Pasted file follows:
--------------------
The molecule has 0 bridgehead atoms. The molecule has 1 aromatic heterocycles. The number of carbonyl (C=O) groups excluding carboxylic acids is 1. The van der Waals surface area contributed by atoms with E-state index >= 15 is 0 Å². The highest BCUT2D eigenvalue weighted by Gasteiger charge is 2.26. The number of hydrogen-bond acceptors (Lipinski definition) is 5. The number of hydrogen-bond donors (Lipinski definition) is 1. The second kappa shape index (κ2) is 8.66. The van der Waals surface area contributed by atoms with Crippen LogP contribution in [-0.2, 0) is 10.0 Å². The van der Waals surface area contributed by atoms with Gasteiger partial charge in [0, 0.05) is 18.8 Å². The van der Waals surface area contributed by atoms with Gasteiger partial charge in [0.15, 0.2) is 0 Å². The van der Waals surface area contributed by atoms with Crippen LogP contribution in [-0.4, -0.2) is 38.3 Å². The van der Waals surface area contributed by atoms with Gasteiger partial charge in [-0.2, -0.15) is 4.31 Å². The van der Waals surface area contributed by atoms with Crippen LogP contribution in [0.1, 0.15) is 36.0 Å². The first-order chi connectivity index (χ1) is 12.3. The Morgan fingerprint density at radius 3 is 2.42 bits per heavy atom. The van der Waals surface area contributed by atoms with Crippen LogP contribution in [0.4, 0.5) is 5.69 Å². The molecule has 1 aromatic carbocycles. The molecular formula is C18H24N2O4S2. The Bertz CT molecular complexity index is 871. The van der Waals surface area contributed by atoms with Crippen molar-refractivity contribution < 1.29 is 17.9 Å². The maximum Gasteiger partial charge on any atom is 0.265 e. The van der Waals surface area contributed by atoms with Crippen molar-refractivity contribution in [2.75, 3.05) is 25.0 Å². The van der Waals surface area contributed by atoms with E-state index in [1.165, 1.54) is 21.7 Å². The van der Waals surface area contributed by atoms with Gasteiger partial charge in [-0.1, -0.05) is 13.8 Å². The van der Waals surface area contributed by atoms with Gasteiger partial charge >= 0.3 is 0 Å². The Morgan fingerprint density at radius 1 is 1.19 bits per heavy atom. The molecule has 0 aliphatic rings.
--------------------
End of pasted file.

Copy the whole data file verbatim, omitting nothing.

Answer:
The molecule has 0 bridgehead atoms. The molecule has 1 aromatic heterocycles. The number of carbonyl (C=O) groups excluding carboxylic acids is 1. The van der Waals surface area contributed by atoms with E-state index >= 15 is 0 Å². The highest BCUT2D eigenvalue weighted by Gasteiger charge is 2.26. The number of hydrogen-bond acceptors (Lipinski definition) is 5. The number of hydrogen-bond donors (Lipinski definition) is 1. The second kappa shape index (κ2) is 8.66. The van der Waals surface area contributed by atoms with Crippen LogP contribution in [-0.2, 0) is 10.0 Å². The van der Waals surface area contributed by atoms with Gasteiger partial charge in [0, 0.05) is 18.8 Å². The van der Waals surface area contributed by atoms with Gasteiger partial charge in [0.15, 0.2) is 0 Å². The van der Waals surface area contributed by atoms with Crippen LogP contribution in [-0.4, -0.2) is 38.3 Å². The van der Waals surface area contributed by atoms with Gasteiger partial charge in [-0.2, -0.15) is 4.31 Å². The van der Waals surface area contributed by atoms with Crippen LogP contribution in [0.1, 0.15) is 36.0 Å². The first-order chi connectivity index (χ1) is 12.3. The Morgan fingerprint density at radius 3 is 2.42 bits per heavy atom. The van der Waals surface area contributed by atoms with Crippen LogP contribution in [0.4, 0.5) is 5.69 Å². The molecule has 1 aromatic carbocycles. The molecular formula is C18H24N2O4S2. The Bertz CT molecular complexity index is 871. The van der Waals surface area contributed by atoms with Crippen molar-refractivity contribution < 1.29 is 17.9 Å². The maximum Gasteiger partial charge on any atom is 0.265 e. The van der Waals surface area contributed by atoms with Crippen molar-refractivity contribution in [2.75, 3.05) is 25.0 Å². The van der Waals surface area contributed by atoms with E-state index in [1.165, 1.54) is 21.7 Å². The van der Waals surface area contributed by atoms with Gasteiger partial charge in [-0.1, -0.05) is 13.8 Å². The van der Waals surface area contributed by atoms with Gasteiger partial charge >= 0.3 is 0 Å². The Morgan fingerprint density at radius 1 is 1.19 bits per heavy atom. The molecule has 0 aliphatic rings.